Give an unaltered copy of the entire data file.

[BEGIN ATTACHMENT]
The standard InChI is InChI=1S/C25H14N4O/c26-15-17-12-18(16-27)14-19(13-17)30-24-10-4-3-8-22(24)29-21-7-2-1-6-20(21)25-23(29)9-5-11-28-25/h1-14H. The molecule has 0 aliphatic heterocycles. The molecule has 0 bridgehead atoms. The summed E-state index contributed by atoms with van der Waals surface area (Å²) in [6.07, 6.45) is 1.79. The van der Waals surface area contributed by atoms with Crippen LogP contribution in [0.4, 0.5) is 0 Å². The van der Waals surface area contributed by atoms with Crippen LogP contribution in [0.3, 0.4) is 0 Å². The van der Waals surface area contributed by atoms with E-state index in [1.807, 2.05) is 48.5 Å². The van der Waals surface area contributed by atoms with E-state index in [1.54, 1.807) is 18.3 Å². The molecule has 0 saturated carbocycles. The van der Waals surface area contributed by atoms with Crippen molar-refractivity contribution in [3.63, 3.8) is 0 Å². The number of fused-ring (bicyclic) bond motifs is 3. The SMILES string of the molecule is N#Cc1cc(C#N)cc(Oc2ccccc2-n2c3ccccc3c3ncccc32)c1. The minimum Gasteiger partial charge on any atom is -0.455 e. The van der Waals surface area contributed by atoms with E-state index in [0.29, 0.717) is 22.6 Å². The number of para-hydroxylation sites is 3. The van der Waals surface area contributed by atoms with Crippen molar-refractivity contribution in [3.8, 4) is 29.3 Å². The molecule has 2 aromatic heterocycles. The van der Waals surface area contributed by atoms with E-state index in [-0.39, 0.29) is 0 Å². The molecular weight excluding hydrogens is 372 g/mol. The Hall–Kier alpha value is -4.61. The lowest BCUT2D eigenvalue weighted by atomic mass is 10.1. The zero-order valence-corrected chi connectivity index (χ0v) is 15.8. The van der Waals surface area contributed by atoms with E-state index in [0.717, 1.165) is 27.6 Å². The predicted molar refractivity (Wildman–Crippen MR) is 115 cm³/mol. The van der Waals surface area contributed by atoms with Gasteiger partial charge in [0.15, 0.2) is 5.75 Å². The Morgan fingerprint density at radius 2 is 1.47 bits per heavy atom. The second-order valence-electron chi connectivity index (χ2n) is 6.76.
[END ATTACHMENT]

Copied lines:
The standard InChI is InChI=1S/C25H14N4O/c26-15-17-12-18(16-27)14-19(13-17)30-24-10-4-3-8-22(24)29-21-7-2-1-6-20(21)25-23(29)9-5-11-28-25/h1-14H. The molecule has 0 aliphatic heterocycles. The molecule has 0 bridgehead atoms. The summed E-state index contributed by atoms with van der Waals surface area (Å²) in [6.07, 6.45) is 1.79. The van der Waals surface area contributed by atoms with Crippen LogP contribution in [0.4, 0.5) is 0 Å². The van der Waals surface area contributed by atoms with Crippen LogP contribution in [0.3, 0.4) is 0 Å². The van der Waals surface area contributed by atoms with E-state index in [1.807, 2.05) is 48.5 Å². The van der Waals surface area contributed by atoms with E-state index in [1.54, 1.807) is 18.3 Å². The molecule has 0 saturated carbocycles. The van der Waals surface area contributed by atoms with Crippen molar-refractivity contribution in [3.63, 3.8) is 0 Å². The number of fused-ring (bicyclic) bond motifs is 3. The SMILES string of the molecule is N#Cc1cc(C#N)cc(Oc2ccccc2-n2c3ccccc3c3ncccc32)c1. The minimum Gasteiger partial charge on any atom is -0.455 e. The van der Waals surface area contributed by atoms with E-state index in [0.29, 0.717) is 22.6 Å². The number of para-hydroxylation sites is 3. The van der Waals surface area contributed by atoms with Crippen molar-refractivity contribution in [3.8, 4) is 29.3 Å². The molecule has 2 aromatic heterocycles. The van der Waals surface area contributed by atoms with E-state index in [-0.39, 0.29) is 0 Å². The molecular weight excluding hydrogens is 372 g/mol. The Hall–Kier alpha value is -4.61. The lowest BCUT2D eigenvalue weighted by atomic mass is 10.1. The zero-order valence-corrected chi connectivity index (χ0v) is 15.8. The van der Waals surface area contributed by atoms with E-state index in [0.717, 1.165) is 27.6 Å². The predicted molar refractivity (Wildman–Crippen MR) is 115 cm³/mol. The van der Waals surface area contributed by atoms with Gasteiger partial charge in [0.15, 0.2) is 5.75 Å². The Morgan fingerprint density at radius 2 is 1.47 bits per heavy atom. The second-order valence-electron chi connectivity index (χ2n) is 6.76.